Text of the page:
Multiple Myeloma

Multiple myeloma is a cancer of plasma cells in the bone marrow that often leads to bone destruction and bone marrow failure. According to the American Cancer Society, more than 30,280 new cases of multiple myeloma will be diagnosed in 2017, and 12,590 deaths will be attributed to the disease. In the past 20 years, mortality rates associated with multiple myeloma have declined. Novel therapies, as well as improvements in autologous hematopoietic stem-cell transplantation (HSCT) procedures and supportive care, have contributed to extended survival for patients with this malignancy.

According to data presented at ASH 2017, patients with multiple myeloma who received injectable therapy used significantly more disability benefits and incurred higher productivity costs than patients who received oral medications.

According to the results of an open-label, phase 1b study presented at ASCO 2017, induction therapy with the KRd regimen was well-tolerated, and the overall safety profile was consistent with previous reports for KRd, with no additional toxicity observed with the addition of daratumumab.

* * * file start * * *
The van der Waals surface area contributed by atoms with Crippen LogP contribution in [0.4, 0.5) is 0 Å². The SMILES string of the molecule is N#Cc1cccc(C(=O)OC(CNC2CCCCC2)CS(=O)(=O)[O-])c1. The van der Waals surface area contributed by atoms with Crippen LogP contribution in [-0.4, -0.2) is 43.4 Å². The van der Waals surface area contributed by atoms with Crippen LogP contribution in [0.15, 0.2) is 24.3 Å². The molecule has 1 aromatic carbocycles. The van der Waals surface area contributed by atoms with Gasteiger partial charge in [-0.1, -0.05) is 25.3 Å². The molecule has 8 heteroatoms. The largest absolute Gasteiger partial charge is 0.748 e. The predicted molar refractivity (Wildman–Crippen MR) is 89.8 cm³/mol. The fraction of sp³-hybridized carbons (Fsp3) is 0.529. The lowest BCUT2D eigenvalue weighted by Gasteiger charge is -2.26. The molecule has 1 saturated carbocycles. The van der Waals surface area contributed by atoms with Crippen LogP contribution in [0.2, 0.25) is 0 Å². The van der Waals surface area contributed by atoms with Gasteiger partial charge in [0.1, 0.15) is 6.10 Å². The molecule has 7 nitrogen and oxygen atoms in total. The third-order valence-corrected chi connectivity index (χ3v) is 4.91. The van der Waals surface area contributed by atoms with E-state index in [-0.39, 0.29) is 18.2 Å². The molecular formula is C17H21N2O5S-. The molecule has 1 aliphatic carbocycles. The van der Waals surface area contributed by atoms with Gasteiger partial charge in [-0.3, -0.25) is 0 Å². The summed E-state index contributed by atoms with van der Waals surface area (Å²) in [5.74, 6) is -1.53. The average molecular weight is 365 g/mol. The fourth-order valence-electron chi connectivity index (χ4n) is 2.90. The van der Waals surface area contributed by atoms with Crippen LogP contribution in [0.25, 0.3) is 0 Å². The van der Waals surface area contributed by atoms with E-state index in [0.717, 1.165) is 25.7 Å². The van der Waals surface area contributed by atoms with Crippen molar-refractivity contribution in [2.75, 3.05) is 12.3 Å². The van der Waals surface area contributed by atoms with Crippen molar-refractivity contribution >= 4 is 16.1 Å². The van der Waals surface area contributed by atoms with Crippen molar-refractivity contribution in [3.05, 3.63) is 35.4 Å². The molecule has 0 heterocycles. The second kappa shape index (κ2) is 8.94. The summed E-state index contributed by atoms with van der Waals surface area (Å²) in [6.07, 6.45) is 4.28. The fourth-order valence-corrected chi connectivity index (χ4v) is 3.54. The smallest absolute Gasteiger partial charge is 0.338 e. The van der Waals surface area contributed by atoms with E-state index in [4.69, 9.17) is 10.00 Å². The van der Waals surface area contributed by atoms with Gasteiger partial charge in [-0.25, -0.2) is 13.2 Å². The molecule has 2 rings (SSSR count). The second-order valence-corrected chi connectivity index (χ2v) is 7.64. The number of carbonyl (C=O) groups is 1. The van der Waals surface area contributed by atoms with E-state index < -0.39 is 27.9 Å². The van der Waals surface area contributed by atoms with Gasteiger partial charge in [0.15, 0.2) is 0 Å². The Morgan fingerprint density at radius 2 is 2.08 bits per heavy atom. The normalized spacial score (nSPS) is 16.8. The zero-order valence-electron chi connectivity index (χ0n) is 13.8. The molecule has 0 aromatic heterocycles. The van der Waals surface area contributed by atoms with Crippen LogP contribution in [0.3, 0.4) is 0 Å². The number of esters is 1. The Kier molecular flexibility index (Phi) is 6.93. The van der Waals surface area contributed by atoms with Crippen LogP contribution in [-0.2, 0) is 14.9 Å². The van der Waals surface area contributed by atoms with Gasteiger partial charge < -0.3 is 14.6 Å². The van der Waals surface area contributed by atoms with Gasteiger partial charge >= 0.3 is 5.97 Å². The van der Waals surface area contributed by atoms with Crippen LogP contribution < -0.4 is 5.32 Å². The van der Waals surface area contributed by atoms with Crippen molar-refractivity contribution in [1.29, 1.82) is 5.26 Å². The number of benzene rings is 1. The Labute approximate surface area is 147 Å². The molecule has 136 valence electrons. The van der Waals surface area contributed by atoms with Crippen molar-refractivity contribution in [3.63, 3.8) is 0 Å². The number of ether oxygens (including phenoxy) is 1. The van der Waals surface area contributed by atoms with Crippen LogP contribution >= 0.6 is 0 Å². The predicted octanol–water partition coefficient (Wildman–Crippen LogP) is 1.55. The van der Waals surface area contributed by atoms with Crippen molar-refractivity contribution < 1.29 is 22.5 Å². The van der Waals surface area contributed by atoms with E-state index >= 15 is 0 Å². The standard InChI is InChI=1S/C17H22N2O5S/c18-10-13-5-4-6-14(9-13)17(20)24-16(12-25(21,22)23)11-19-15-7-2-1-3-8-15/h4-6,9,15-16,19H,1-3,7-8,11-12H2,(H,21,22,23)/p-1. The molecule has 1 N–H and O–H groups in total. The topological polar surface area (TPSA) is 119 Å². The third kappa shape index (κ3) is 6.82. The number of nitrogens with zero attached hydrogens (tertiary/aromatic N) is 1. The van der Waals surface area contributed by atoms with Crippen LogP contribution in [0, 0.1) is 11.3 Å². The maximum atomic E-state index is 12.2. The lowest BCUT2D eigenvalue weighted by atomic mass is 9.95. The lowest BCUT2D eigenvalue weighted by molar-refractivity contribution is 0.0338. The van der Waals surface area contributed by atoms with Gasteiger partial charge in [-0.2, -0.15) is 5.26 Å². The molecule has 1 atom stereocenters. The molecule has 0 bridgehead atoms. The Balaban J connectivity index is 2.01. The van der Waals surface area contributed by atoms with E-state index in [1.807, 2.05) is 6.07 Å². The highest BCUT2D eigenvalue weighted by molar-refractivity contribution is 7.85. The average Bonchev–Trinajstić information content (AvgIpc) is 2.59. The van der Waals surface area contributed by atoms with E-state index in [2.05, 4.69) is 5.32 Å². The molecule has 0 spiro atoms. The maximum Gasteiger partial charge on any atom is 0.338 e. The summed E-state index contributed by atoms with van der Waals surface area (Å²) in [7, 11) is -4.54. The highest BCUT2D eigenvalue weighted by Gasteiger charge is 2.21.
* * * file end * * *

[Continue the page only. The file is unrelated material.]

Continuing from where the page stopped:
Historically, therapies for patients with MM included high-dose dexamethasone, alkylating agents, and autologous stem cell transplantation. In the late 1990s, a new era in myeloma treatment began with the introduction of the immunomodulatory drug (IMiD) thalidomide, followed by subsequent development of the proteasome inhibitors bortezomib and carfilzomib, and the next-generation IMiDs lenalidomide and pomalidomide.
Although the 5-year survival rate for multiple myeloma is less than 50%, this type of cancer has witnessed a resurgence of drug therapies.

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